Ireland

This is my guide to Ireland, everything from Irish tourist attractions and sights, Irish history , Irish food and recipes, folklore and mythology to the people and culture along with a few Irish superstitions and traditions. Your guide to Ireland by an Irish woman living and raising a family in Ireland

Saturday, February 28, 2009

Irish superstitions

Irish people are or at least were some of the most superstitious people that ever existed.  As an Irish woman in my twenties I have learned many of the superstions from the older generations and from story telling and although most of the superstitions are not heeded anymore, very few have been forgotten.

I will share a few of these superstitions from time to time as I remember them.

Irish superstitions part one - Unlucky omens

You may have heard the saying "the luck of the Irish" but according to old Irish tales or Old wives tales most things brought Bad luck!

  • If anyone stumbled at the foot of a grave - it was considered bad luck and if you were unfortunate enough to actually fall and touch the ground, death would most likely occur within the year
  • If a magpie came to your front door and looked at you  - this signaled death and could not be averted
  • Black cats, a girls whisteling or a crowing hen all signaled bad luck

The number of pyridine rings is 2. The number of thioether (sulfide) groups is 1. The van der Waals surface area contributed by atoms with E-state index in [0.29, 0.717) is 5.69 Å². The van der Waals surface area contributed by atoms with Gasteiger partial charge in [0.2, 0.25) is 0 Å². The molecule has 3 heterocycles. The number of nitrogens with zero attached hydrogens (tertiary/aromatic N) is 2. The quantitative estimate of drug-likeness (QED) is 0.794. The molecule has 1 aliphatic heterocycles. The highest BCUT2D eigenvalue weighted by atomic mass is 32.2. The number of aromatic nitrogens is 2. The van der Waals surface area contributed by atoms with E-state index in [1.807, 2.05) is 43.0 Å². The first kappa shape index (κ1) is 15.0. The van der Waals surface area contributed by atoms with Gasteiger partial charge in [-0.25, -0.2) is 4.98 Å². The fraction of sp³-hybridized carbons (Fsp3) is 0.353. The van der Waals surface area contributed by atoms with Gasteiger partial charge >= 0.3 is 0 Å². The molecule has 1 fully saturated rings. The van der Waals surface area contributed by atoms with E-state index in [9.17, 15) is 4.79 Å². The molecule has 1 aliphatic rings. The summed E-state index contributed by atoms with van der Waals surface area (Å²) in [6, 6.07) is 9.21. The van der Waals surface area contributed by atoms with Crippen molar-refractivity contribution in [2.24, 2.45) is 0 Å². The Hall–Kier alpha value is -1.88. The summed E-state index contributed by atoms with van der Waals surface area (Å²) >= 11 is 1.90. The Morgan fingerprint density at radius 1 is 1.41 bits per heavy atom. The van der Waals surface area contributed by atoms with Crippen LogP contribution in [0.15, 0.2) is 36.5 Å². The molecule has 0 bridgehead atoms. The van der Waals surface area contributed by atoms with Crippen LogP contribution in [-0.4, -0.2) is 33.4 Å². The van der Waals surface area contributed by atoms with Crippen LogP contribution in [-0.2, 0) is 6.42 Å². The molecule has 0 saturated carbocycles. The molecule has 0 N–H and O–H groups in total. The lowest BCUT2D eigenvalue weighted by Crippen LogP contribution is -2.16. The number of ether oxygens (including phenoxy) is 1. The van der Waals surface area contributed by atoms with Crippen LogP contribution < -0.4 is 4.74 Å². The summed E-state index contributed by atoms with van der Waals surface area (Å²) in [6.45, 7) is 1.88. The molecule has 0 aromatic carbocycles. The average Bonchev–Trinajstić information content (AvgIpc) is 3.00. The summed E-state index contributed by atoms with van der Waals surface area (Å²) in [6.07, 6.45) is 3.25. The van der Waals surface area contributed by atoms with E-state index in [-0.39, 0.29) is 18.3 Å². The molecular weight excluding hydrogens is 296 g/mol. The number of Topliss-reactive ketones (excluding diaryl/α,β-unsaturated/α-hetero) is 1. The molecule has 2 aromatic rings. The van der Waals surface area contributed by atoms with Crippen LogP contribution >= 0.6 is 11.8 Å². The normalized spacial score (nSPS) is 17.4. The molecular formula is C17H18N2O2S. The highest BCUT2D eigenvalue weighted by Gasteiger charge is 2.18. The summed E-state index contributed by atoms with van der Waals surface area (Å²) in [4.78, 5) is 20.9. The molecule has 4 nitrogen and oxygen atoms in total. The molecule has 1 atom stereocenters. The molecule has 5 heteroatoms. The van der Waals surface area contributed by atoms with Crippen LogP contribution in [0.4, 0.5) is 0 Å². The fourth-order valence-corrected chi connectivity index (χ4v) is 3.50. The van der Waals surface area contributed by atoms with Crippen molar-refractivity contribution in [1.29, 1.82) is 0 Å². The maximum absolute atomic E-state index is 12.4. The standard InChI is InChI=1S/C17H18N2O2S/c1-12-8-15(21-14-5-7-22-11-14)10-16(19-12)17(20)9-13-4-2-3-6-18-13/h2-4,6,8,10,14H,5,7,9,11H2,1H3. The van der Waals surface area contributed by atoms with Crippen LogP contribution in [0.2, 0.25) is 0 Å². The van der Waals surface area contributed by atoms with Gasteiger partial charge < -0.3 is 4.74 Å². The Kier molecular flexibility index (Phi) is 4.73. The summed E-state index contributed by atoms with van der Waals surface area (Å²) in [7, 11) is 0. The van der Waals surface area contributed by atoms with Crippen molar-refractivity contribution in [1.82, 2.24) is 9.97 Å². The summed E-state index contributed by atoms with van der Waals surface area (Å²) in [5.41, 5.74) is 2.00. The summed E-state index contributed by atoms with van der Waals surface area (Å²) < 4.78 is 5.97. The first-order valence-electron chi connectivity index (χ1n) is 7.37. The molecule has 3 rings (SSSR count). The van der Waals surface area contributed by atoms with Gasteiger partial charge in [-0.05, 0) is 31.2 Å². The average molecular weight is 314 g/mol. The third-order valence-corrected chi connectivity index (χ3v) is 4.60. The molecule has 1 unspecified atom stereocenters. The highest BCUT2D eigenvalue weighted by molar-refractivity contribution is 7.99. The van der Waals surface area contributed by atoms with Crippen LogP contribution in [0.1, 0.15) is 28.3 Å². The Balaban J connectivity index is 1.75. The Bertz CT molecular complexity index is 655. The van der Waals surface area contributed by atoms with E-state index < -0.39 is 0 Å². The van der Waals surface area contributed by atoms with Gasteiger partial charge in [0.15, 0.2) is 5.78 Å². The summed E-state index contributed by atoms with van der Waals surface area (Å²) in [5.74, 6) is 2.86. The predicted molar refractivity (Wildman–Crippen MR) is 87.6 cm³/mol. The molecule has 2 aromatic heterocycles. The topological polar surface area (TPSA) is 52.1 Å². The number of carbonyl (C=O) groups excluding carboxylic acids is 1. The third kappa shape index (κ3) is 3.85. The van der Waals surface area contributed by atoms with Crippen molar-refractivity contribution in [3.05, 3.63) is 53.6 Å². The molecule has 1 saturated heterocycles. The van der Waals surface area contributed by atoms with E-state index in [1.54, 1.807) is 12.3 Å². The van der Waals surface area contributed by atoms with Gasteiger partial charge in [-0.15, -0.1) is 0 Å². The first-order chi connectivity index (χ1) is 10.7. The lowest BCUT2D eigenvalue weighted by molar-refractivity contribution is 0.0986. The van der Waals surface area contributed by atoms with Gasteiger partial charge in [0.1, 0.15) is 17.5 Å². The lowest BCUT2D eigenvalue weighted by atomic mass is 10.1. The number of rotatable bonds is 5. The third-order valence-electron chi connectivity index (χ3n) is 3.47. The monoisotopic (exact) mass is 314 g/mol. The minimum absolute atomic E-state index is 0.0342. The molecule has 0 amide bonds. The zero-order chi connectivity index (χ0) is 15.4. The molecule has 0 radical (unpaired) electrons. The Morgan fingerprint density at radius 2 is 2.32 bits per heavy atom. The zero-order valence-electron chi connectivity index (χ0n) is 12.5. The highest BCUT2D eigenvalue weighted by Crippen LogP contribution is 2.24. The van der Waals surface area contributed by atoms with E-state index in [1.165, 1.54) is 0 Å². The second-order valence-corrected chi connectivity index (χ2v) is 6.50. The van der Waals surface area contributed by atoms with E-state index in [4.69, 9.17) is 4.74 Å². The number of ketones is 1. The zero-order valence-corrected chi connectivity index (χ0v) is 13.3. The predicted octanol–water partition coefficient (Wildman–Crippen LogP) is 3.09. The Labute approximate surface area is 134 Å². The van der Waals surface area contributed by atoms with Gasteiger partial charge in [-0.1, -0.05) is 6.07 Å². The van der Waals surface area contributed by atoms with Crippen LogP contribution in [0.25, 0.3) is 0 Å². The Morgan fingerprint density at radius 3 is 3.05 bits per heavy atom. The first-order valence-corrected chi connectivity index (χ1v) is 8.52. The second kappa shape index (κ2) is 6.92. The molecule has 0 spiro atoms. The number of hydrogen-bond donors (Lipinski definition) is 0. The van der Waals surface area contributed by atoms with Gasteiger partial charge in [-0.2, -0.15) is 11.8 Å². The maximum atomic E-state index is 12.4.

• If you kill a robin you will never see or have good luck
  • A wagtail near your house equals bad luck
  • It is unlucky to accept a lock of hair from a lover
  • It is unlucky if a hare crosses your path before sunrise
  • Friday is the most unlucky day to move house, start a business or take a trip
  • Never put shoes on a table or you will be sure to have bad luck
  • A broken mirror means seven years bad luck
  • It is bad luck for a fisherman to keep the first salmon of the season
  • You must never walk under a ladder
  • You must never open an umbrella in the house
  • Handing someone a knife is bad luck
  • Two people washing their hands in the same sink at the same time means disaster
  • Red haired women were considered most unlucky
This is just some of the many superstitions that have been told in Ireland. There are many many more, more than I will ever be able to write.  Most are far fetched and yet some are based on commen sense, for example if a piece of food dropped to the floor, it was to be left untouched, for the faery folk/the good people and it was them who knocked it from your hand - although that may seem far fetched, at the time hygene standards would have been poor and it would have been difficult to persuade a hungry person not to retrieve the food on the basis that it may not be clean - but very few people would have taken something back from the good people, as they were referred to.

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